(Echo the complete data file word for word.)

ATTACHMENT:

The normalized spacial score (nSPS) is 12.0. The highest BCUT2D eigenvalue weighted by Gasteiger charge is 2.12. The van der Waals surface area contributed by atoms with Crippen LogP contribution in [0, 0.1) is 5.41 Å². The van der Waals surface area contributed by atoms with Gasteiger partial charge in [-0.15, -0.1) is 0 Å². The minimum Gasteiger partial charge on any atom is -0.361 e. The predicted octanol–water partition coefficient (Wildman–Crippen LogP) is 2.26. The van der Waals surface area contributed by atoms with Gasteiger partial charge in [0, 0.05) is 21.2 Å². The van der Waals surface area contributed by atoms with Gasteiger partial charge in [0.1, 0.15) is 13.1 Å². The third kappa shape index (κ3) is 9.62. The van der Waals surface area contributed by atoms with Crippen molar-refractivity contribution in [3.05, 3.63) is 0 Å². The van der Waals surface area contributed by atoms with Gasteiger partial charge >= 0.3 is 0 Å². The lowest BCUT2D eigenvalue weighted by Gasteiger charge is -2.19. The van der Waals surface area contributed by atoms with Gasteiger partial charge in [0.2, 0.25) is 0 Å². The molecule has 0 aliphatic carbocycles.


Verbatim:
The normalized spacial score (nSPS) is 12.0. The highest BCUT2D eigenvalue weighted by Gasteiger charge is 2.12. The van der Waals surface area contributed by atoms with Crippen LogP contribution in [0, 0.1) is 5.41 Å². The van der Waals surface area contributed by atoms with Gasteiger partial charge in [-0.15, -0.1) is 0 Å². The minimum Gasteiger partial charge on any atom is -0.361 e. The predicted octanol–water partition coefficient (Wildman–Crippen LogP) is 2.26. The van der Waals surface area contributed by atoms with Gasteiger partial charge in [0, 0.05) is 21.2 Å². The van der Waals surface area contributed by atoms with Gasteiger partial charge in [0.1, 0.15) is 13.1 Å². The third kappa shape index (κ3) is 9.62. The van der Waals surface area contributed by atoms with Crippen molar-refractivity contribution in [3.05, 3.63) is 0 Å². The van der Waals surface area contributed by atoms with Gasteiger partial charge >= 0.3 is 0 Å². The lowest BCUT2D eigenvalue weighted by Gasteiger charge is -2.19. The van der Waals surface area contributed by atoms with Gasteiger partial charge in [0.2, 0.25) is 0 Å². The molecule has 0 aliphatic carbocycles.